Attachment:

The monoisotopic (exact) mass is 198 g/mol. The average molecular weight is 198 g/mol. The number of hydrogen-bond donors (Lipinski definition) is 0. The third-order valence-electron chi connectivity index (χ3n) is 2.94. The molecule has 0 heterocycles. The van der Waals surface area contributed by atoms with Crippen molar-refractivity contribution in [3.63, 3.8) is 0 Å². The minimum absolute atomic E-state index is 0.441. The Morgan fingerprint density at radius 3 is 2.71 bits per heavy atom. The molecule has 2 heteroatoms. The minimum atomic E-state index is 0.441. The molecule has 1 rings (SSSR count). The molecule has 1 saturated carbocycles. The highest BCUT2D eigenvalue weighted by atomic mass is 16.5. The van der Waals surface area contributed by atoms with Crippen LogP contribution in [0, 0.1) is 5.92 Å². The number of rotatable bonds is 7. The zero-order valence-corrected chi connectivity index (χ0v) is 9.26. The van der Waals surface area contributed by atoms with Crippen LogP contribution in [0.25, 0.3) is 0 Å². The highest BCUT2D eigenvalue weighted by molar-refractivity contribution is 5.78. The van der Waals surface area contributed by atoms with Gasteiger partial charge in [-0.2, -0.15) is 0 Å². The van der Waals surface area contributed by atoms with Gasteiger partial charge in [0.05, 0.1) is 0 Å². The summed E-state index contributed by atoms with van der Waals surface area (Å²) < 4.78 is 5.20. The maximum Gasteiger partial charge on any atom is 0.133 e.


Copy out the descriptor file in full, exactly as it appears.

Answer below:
The monoisotopic (exact) mass is 198 g/mol. The average molecular weight is 198 g/mol. The number of hydrogen-bond donors (Lipinski definition) is 0. The third-order valence-electron chi connectivity index (χ3n) is 2.94. The molecule has 0 heterocycles. The van der Waals surface area contributed by atoms with Crippen molar-refractivity contribution in [3.63, 3.8) is 0 Å². The minimum absolute atomic E-state index is 0.441. The Morgan fingerprint density at radius 3 is 2.71 bits per heavy atom. The molecule has 2 heteroatoms. The minimum atomic E-state index is 0.441. The molecule has 1 rings (SSSR count). The molecule has 1 saturated carbocycles. The highest BCUT2D eigenvalue weighted by atomic mass is 16.5. The van der Waals surface area contributed by atoms with Crippen LogP contribution in [0, 0.1) is 5.92 Å². The number of rotatable bonds is 7. The zero-order valence-corrected chi connectivity index (χ0v) is 9.26. The van der Waals surface area contributed by atoms with Crippen LogP contribution in [0.25, 0.3) is 0 Å². The highest BCUT2D eigenvalue weighted by molar-refractivity contribution is 5.78. The van der Waals surface area contributed by atoms with Gasteiger partial charge in [-0.2, -0.15) is 0 Å². The van der Waals surface area contributed by atoms with Gasteiger partial charge in [0.05, 0.1) is 0 Å². The summed E-state index contributed by atoms with van der Waals surface area (Å²) < 4.78 is 5.20. The maximum Gasteiger partial charge on any atom is 0.133 e.